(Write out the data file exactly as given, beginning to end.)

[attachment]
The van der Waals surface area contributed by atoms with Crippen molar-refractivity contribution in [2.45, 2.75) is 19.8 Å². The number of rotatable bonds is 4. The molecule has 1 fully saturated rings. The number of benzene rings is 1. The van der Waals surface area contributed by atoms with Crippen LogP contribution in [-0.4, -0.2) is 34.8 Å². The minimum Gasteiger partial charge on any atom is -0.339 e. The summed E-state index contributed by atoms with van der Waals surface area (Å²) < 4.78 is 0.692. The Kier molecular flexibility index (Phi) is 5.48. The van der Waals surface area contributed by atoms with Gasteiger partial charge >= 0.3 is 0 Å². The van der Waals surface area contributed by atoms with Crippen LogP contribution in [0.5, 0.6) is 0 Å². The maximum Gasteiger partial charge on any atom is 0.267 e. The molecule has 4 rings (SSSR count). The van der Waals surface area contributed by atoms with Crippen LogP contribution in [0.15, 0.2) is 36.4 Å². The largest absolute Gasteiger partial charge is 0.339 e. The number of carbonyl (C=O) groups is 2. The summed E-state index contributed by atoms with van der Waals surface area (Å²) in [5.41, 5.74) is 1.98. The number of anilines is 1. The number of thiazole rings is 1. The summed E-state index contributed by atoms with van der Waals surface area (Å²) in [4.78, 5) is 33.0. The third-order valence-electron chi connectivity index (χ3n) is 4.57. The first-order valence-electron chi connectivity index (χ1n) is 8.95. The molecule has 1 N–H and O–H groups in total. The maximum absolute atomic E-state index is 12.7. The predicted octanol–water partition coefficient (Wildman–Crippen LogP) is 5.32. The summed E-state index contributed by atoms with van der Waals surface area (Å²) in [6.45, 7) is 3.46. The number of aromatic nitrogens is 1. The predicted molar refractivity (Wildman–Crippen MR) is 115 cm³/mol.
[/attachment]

The van der Waals surface area contributed by atoms with Crippen molar-refractivity contribution in [2.45, 2.75) is 19.8 Å². The number of rotatable bonds is 4. The molecule has 1 fully saturated rings. The number of benzene rings is 1. The van der Waals surface area contributed by atoms with Crippen LogP contribution in [-0.4, -0.2) is 34.8 Å². The minimum Gasteiger partial charge on any atom is -0.339 e. The summed E-state index contributed by atoms with van der Waals surface area (Å²) < 4.78 is 0.692. The Kier molecular flexibility index (Phi) is 5.48. The van der Waals surface area contributed by atoms with Gasteiger partial charge >= 0.3 is 0 Å². The van der Waals surface area contributed by atoms with Crippen LogP contribution in [0.5, 0.6) is 0 Å². The maximum Gasteiger partial charge on any atom is 0.267 e. The molecule has 4 rings (SSSR count). The van der Waals surface area contributed by atoms with Crippen LogP contribution in [0.15, 0.2) is 36.4 Å². The largest absolute Gasteiger partial charge is 0.339 e. The number of carbonyl (C=O) groups is 2. The summed E-state index contributed by atoms with van der Waals surface area (Å²) in [5.41, 5.74) is 1.98. The number of anilines is 1. The number of thiazole rings is 1. The summed E-state index contributed by atoms with van der Waals surface area (Å²) in [4.78, 5) is 33.0. The third-order valence-electron chi connectivity index (χ3n) is 4.57. The first-order valence-electron chi connectivity index (χ1n) is 8.95. The molecule has 1 N–H and O–H groups in total. The maximum absolute atomic E-state index is 12.7. The predicted octanol–water partition coefficient (Wildman–Crippen LogP) is 5.32. The summed E-state index contributed by atoms with van der Waals surface area (Å²) in [6.45, 7) is 3.46. The number of aromatic nitrogens is 1. The predicted molar refractivity (Wildman–Crippen MR) is 115 cm³/mol.